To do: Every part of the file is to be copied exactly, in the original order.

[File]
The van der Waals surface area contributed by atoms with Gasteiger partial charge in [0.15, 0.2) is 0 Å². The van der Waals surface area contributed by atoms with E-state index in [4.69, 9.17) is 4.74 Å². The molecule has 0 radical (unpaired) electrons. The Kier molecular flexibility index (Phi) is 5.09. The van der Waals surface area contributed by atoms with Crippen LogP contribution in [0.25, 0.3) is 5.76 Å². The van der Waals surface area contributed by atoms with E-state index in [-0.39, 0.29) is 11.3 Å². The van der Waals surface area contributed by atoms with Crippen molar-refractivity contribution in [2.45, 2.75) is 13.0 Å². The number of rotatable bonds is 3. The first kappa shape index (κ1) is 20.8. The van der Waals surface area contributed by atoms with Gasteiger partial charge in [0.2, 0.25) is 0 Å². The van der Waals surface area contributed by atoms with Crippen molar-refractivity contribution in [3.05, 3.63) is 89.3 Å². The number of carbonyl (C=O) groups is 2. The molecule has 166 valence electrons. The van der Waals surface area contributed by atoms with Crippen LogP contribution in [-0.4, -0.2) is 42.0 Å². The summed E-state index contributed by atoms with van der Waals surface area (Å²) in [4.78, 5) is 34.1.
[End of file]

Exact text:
The van der Waals surface area contributed by atoms with Gasteiger partial charge in [0.15, 0.2) is 0 Å². The van der Waals surface area contributed by atoms with E-state index in [4.69, 9.17) is 4.74 Å². The molecule has 0 radical (unpaired) electrons. The Kier molecular flexibility index (Phi) is 5.09. The van der Waals surface area contributed by atoms with Crippen LogP contribution in [0.25, 0.3) is 5.76 Å². The van der Waals surface area contributed by atoms with E-state index in [-0.39, 0.29) is 11.3 Å². The van der Waals surface area contributed by atoms with Crippen molar-refractivity contribution in [2.45, 2.75) is 13.0 Å². The number of rotatable bonds is 3. The first kappa shape index (κ1) is 20.8. The van der Waals surface area contributed by atoms with Gasteiger partial charge in [0.2, 0.25) is 0 Å². The van der Waals surface area contributed by atoms with Crippen molar-refractivity contribution in [3.05, 3.63) is 89.3 Å². The number of carbonyl (C=O) groups is 2. The molecule has 166 valence electrons. The van der Waals surface area contributed by atoms with Crippen LogP contribution in [-0.4, -0.2) is 42.0 Å². The summed E-state index contributed by atoms with van der Waals surface area (Å²) in [4.78, 5) is 34.1.